As Fayetteville white flag shelters run out of beds, city helps bus homeless to Durham shelter

Monique John Image
Saturday, December 23, 2023
Homeless shelters overwhelmed in Cumberland County
Due to not enough room, Cumberland County paid for bus rides to take people to the Durham Rescue Mission for more help

FAYETTEVILLE, N.C. (WTVD) -- Some in the community have been raising concerns over how the city of Fayetteville helped bus people facing homelessness to a Durham shelter earlier this week.

City officials said it was just an option for people on the streets to get to a safe location out of the freezing cold. However, observers say it puts the homeless in an even more vulnerable position.

Despite the new Fayetteville Resource Center on Person Street for the area's homeless, Fayetteville officials said it doesn't have the capacity to run as a shelter. None of the city's partnering shelters in the area had beds available during white flag nights this week, either.

Officials said that's why they worked with city partners to organize a free bus ride on Wednesday for those living on the street to head to the Durham Rescue Mission.

"Our focus is on people and we want to ensure that everyone had a warm place and safe place to stay and sleep at night--specifically with the way the weather has been," said the city's spokesperson, Loren Bymer.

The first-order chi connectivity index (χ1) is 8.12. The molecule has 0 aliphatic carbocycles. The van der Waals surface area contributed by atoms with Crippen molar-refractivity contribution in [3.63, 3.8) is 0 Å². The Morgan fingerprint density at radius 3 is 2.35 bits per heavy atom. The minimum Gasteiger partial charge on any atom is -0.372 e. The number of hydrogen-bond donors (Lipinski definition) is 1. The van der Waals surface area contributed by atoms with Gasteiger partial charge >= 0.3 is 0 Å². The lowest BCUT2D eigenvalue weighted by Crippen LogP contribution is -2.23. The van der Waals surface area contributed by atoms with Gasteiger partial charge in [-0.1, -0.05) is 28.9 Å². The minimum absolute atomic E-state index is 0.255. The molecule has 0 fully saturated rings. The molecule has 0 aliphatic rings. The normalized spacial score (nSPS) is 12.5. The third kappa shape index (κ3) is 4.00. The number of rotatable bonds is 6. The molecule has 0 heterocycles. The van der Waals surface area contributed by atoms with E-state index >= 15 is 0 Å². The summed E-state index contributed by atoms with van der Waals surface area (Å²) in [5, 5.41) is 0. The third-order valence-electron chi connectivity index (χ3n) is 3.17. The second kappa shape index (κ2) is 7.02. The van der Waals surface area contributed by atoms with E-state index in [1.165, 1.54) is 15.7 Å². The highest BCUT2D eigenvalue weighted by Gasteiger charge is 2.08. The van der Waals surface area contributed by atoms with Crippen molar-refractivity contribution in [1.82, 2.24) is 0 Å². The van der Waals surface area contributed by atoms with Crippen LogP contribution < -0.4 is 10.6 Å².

However, some community advocates who were there said the city didn't clearly explain what people were getting into when they got onto the bus. Critics said some of the homeless didn't understand that the Rescue Mission required a background check and expected people to attend faith services and do chores around the facility.

"This is a life or death situation, because they very well could have been dropped off at the shelter and turned away, and not knowing if they were going to have a bed that night," Lisette Rodriguez said.

Fayetteville's spokesperson said going to the Durham Rescue Mission was optional for the area's homeless, and that the city would provide a ride back to Fayetteville if it could afford to.

"If we had unlimited resources, it would be a completely different story but we are working within the confines of what resources we do have available and trying to make the most of every opportunity."

The head of the Durham Rescue Mission, Rob Tart, said while Fayetteville and Cumberland County should be better able to provide shelter for the area's homeless, the Rescue Mission is here to help.

"When people show up here, that need clothing, they're needing food and they need a shelter, there is no way on God's green earth we're going to turn them away," he said.